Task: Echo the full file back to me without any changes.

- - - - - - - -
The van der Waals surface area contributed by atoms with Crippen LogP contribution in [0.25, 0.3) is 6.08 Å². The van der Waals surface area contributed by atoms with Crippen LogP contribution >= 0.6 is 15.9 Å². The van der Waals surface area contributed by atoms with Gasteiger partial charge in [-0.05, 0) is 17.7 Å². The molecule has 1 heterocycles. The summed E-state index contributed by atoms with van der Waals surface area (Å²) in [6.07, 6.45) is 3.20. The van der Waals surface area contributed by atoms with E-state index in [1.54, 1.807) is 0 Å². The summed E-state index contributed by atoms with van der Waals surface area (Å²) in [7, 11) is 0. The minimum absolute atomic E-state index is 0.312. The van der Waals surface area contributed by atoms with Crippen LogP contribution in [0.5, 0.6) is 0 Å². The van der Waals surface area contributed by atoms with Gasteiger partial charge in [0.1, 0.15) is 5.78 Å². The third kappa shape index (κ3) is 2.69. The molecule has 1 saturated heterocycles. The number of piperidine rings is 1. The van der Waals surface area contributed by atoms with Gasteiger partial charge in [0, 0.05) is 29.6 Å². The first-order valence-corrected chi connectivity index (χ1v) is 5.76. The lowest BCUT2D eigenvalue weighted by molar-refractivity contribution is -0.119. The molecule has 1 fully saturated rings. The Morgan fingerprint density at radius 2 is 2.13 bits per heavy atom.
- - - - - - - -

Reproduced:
The van der Waals surface area contributed by atoms with Crippen LogP contribution in [0.25, 0.3) is 6.08 Å². The van der Waals surface area contributed by atoms with Crippen LogP contribution >= 0.6 is 15.9 Å². The van der Waals surface area contributed by atoms with Gasteiger partial charge in [-0.05, 0) is 17.7 Å². The molecule has 1 heterocycles. The summed E-state index contributed by atoms with van der Waals surface area (Å²) in [6.07, 6.45) is 3.20. The van der Waals surface area contributed by atoms with E-state index in [1.54, 1.807) is 0 Å². The summed E-state index contributed by atoms with van der Waals surface area (Å²) in [7, 11) is 0. The minimum absolute atomic E-state index is 0.312. The van der Waals surface area contributed by atoms with Crippen LogP contribution in [0.5, 0.6) is 0 Å². The van der Waals surface area contributed by atoms with Gasteiger partial charge in [0.1, 0.15) is 5.78 Å². The third kappa shape index (κ3) is 2.69. The molecule has 1 saturated heterocycles. The number of piperidine rings is 1. The van der Waals surface area contributed by atoms with Gasteiger partial charge in [0, 0.05) is 29.6 Å². The first-order valence-corrected chi connectivity index (χ1v) is 5.76. The lowest BCUT2D eigenvalue weighted by molar-refractivity contribution is -0.119. The molecule has 1 fully saturated rings. The Morgan fingerprint density at radius 2 is 2.13 bits per heavy atom.